Hiking with a dog

FAQ and threads for those just starting to hike the Colorado 14ers.
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Hiking with a dog

Postby karen72kc » Mon May 14, 2007 7:49 pm

I will be heading to Denver in a few weeks and I'm looking to climb a 14er or two or three. However, my dog will be with me. Can anyone recommend a route a dog could manage? I would like a bit of a challange but it can't be too technical. Thanks for your thoughts.
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Postby gdthomas » Mon May 14, 2007 7:59 pm

Anything that's class 1 or 2 is usually ok unless you want to carry your dog in one hand and grab rock with the other. Most of the 14ers have class 1 or 2 routes so pick one. Class 2 may even be a problem if you have a small dog. The dog must be on a leash although many hikers ignore this rule.
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Postby mrwilson » Mon May 14, 2007 8:25 pm

I've done Redcloud with my german shephard. There are some sections that are a bit hard on the paws, but no serious problems.

Pick up a copy of Canine Colorado by Cindy Hirschfeld. There's an appendix with 14er ratings for dogs.
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Postby CG_old » Mon May 14, 2007 8:39 pm

May be worth picking up some of those little dog boot things... my Golden Retriever sometimes abrades/cuts her paws on talus and snow if don't use those with her.
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Postby Floyd » Mon May 14, 2007 9:46 pm

Floyd, my yellow lab, got 9 summits in last year: You'll be fine on anything Class 2 and easier. He's done most of the Sawatch with me and would be fine on any of the other Class 2's that I've done. I keep him on a leash below treeline and before sunrise to not scare up any wildlife. Once we get above treeline he just wants the summit. The smaller dogs actually fair a little better on the more technical stuff. When I climbed Wetterhorn, a couple tethered their lab before the Class 3 stuff but a Jack Russell Terrier was running all over the place and easily made the summit.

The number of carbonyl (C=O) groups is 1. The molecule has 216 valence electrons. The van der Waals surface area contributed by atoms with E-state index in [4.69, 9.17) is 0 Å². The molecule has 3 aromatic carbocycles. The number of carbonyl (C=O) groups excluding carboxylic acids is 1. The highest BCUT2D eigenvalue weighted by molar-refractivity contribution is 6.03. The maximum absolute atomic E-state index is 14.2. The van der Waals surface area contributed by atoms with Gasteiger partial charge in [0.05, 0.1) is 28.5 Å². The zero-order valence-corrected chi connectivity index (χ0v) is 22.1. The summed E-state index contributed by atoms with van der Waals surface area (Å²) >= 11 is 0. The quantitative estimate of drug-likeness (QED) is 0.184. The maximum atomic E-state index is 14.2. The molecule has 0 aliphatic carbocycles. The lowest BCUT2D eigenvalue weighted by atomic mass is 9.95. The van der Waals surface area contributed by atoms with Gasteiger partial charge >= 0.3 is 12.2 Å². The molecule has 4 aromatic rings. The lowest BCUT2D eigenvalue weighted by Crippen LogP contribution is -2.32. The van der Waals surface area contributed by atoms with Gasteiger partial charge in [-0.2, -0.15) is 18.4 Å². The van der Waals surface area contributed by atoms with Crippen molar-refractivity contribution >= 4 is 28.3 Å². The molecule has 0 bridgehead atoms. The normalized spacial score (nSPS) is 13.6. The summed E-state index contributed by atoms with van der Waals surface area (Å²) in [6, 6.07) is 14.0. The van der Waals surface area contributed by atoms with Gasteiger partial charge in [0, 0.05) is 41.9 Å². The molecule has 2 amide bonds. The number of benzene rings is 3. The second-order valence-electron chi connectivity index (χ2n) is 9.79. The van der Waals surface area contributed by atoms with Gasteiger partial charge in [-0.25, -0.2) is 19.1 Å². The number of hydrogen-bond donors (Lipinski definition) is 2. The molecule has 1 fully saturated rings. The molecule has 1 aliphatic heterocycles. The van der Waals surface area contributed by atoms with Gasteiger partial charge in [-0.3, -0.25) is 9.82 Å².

I think sharing the summit with your dog is something special. If you have a working breed, they'll thank you for it. A tip for the booties, definitely get them but I just carry mine until they are needed. Around $40 for a set and they wear through pretty quick.

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Postby Miles » Mon May 14, 2007 10:03 pm

Miles, my Golden Retriever has most of the Front Range under his collar minus Longs and a turn around on Evans. He is a rescued SAR from Ohio with his dewclaws removed so I don't even bother with the boots. He does great with carrying his own food and water and even a fleece blanket if we are going to make camp near the trailhead.
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Postby jjstromwall » Mon May 14, 2007 11:10 pm

I bought those boots for my dog. I got those Ruff Wear ones. They were more expensive than MY hiking boots!!!! I like the tips they give you, like if you're going to try them out on your dog, make sure after you put them on you do something really fun so when they get them on again they know they're going to have fun! And I read in an exercise for your dog book that you need to calculate out that your dog will do twice the hike that you will. So if the hike is 4 miles, the dog should be physically fit for 8. That would be if the dog wasn't on a leash of course.